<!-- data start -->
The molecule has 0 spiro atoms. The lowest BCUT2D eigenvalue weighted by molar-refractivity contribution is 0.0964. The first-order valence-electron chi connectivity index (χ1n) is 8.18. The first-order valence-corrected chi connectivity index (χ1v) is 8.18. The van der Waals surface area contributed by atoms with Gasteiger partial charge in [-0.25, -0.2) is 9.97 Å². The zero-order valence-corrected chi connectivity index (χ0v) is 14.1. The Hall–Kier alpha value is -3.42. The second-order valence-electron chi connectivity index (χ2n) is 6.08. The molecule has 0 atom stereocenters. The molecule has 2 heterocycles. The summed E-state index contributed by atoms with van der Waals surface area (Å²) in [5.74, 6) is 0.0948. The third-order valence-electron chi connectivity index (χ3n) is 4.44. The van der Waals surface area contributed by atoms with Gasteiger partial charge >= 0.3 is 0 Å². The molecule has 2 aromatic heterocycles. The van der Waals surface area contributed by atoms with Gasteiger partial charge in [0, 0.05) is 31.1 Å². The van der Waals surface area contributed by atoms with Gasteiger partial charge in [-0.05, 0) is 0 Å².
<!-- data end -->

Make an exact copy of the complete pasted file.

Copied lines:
The molecule has 0 spiro atoms. The lowest BCUT2D eigenvalue weighted by molar-refractivity contribution is 0.0964. The first-order valence-electron chi connectivity index (χ1n) is 8.18. The first-order valence-corrected chi connectivity index (χ1v) is 8.18. The van der Waals surface area contributed by atoms with Gasteiger partial charge in [-0.25, -0.2) is 9.97 Å². The zero-order valence-corrected chi connectivity index (χ0v) is 14.1. The Hall–Kier alpha value is -3.42. The second-order valence-electron chi connectivity index (χ2n) is 6.08. The molecule has 0 atom stereocenters. The molecule has 2 heterocycles. The summed E-state index contributed by atoms with van der Waals surface area (Å²) in [5.74, 6) is 0.0948. The third-order valence-electron chi connectivity index (χ3n) is 4.44. The van der Waals surface area contributed by atoms with Gasteiger partial charge >= 0.3 is 0 Å². The molecule has 2 aromatic heterocycles. The van der Waals surface area contributed by atoms with Gasteiger partial charge in [0, 0.05) is 31.1 Å². The van der Waals surface area contributed by atoms with Gasteiger partial charge in [-0.05, 0) is 0 Å².